Addressing Pomona Mayor Tim Sandoval, who was in the audience, Wilson said, “I don’t mean to put my good friend the mayor on the spot, but if I were mayor I would try to have a critical mass of university operations flourishing together in downtown Pomona.” Sandoval responded with a hearty, “Yes.”

The master plan for WesternU’s Pomona campus envisions not only the University’s needs but also what can happen in partnership with the city, Cal Poly Pomona, hospitals and other enterprises, Wilson said.

“I think we can build a true university village here,” he said. “I can even imagine over time some of these commercial buildings could be converted into bioscience and biotech startups if we work together and plan.”

Strategic planning will allow WesternU to improve its current operations while also seizing new opportunities without straining its resources, Wilson said.

Wilson emphasized the importance of bolstering WesternU’s culture of philanthropy. The university needs to build a benefaction engine, which will take years to accomplish, he said.

“We have a wonderful story to tell. We’re not as well known as we can or should be,” Wilson said. “When people hear about WesternU they are amazed, and rightfully so. We have a long way to go. We will ramp this up, and that is vitally important.”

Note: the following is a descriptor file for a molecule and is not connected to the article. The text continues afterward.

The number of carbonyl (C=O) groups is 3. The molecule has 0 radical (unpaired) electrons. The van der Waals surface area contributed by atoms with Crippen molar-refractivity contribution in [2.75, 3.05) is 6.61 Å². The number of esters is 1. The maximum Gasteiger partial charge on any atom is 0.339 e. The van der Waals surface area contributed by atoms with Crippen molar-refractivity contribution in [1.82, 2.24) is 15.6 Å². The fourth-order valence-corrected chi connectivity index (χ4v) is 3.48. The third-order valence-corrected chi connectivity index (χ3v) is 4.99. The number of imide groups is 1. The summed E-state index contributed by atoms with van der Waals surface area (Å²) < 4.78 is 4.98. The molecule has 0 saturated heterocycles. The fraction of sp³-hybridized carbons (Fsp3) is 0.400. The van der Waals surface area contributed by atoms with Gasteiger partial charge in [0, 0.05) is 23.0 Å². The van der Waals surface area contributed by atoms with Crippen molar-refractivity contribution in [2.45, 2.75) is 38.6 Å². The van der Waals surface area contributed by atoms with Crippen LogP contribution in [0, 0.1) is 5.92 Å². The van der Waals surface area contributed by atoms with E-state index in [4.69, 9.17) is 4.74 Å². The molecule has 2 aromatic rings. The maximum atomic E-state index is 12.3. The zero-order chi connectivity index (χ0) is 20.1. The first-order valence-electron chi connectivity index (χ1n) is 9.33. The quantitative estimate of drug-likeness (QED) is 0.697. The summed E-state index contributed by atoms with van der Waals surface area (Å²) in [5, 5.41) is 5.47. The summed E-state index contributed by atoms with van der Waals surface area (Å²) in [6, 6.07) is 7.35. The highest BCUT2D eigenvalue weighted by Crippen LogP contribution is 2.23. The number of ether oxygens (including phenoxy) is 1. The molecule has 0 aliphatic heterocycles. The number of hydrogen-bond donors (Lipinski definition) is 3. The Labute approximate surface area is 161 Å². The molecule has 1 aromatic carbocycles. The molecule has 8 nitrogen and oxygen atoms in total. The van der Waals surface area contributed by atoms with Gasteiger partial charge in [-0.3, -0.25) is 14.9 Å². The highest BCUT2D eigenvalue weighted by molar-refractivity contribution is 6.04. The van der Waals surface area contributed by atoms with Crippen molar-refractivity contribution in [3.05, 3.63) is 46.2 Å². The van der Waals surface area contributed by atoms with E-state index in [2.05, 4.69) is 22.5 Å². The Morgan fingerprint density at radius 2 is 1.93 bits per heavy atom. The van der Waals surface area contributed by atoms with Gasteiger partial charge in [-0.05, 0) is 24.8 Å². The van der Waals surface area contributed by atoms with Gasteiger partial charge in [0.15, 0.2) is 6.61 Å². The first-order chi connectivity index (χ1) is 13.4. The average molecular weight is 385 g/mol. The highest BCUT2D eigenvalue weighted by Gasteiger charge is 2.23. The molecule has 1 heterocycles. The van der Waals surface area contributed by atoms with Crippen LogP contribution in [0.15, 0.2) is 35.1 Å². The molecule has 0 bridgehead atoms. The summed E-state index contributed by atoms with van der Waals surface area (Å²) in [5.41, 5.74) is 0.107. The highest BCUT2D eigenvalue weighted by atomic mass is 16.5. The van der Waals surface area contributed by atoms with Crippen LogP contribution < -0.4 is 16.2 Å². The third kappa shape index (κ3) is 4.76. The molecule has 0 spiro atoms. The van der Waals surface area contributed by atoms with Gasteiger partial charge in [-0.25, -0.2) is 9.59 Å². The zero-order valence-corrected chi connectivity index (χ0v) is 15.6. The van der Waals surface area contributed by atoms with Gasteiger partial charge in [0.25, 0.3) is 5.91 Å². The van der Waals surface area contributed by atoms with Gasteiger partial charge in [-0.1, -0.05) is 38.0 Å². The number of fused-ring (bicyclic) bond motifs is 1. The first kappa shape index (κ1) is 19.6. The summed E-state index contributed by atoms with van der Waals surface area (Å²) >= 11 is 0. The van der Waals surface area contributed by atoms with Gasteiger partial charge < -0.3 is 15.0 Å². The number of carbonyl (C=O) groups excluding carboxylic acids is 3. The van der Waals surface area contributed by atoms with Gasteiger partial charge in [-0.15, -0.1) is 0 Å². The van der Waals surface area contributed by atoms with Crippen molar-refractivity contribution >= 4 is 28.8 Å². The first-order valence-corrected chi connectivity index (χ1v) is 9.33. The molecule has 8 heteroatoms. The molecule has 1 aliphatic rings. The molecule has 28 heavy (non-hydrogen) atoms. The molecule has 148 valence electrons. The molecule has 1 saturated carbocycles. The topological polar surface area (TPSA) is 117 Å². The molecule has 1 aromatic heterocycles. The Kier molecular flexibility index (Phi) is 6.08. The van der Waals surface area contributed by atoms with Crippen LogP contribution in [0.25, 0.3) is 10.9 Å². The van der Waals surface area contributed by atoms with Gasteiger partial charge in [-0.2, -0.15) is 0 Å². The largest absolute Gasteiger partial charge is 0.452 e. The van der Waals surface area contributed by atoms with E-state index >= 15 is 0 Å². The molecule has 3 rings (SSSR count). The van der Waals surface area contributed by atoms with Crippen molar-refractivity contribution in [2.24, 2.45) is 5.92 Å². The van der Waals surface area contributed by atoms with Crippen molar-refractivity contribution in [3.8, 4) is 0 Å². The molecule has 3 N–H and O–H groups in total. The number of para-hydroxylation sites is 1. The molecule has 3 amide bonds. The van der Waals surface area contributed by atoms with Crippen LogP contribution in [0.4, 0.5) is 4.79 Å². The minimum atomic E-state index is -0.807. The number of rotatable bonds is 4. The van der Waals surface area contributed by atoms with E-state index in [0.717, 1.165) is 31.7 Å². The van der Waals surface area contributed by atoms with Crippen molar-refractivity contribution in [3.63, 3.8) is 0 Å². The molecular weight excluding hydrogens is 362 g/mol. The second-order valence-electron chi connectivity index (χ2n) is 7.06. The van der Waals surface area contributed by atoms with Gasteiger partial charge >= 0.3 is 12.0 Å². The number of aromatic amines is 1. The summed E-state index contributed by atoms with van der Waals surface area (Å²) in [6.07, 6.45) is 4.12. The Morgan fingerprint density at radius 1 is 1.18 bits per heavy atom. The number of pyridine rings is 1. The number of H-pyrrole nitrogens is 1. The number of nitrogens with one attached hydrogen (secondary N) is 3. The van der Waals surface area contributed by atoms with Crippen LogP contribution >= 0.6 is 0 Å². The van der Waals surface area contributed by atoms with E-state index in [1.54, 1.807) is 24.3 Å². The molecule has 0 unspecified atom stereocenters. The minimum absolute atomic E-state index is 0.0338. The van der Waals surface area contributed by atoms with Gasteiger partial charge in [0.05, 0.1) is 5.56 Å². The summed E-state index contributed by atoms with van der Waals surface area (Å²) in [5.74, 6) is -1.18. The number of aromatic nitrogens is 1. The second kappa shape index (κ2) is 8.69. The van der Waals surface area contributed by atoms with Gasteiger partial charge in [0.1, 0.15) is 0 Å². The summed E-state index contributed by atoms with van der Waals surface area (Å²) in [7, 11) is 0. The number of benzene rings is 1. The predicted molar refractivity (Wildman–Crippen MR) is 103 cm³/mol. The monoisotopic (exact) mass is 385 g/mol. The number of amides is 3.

The success of WesternU – Oregon shows that the University must remain nimble and willing to adapt.

“WesternU in Oregon was not in the strategic plan,” Wilson said. “Sensible, sincere, creative parties came together and built an absolutely remarkable ecosystem, again in the WesternU way, out of thin air, or in the case of Lebanon, out of an old field of grass and hay.

“That was an opportunity that was seized and, in retrospect, was a brilliant thing. The success of Oregon makes me believe we have a duty to look for other places where we might expand our mission, whether it’s another campus in the U.S. or perhaps internationally.”

WesternU expanded its clinical operations into Oregon with the opening of WesternU Health – Oliver Station in Portland. Wilson, along with College of Graduate Nursing (CGN) Dean Mary Lopez, PhD, RN, and CGN Assistant Dean Ivy Tuason, PhD, RN, FNP-BC, laid the foundation for potential pipeline programs and international partnerships with several institutions during a recent trip to India.

The total economic impact of WesternU, when taking into consideration all its alumni spread throughout the world, is close to $6 billion. “From a boarded-up J.C. Penney 40 years ago -- and simply a dream of creating a college of osteopathic medicine through energy, ideas and effort -- all of this has been built. Remarkable,” Wilson said.

“We are a very creative community (of) great character, and we are now future-ready for big opportunities,” Wilson said. “We will embody a culture of audacious, nimble innovation that will sustain our future success, and we will do it the WesternU way, with our vision and values intact: caring, respect, empathy, trust, and inclusion.”

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Rodney Tanaka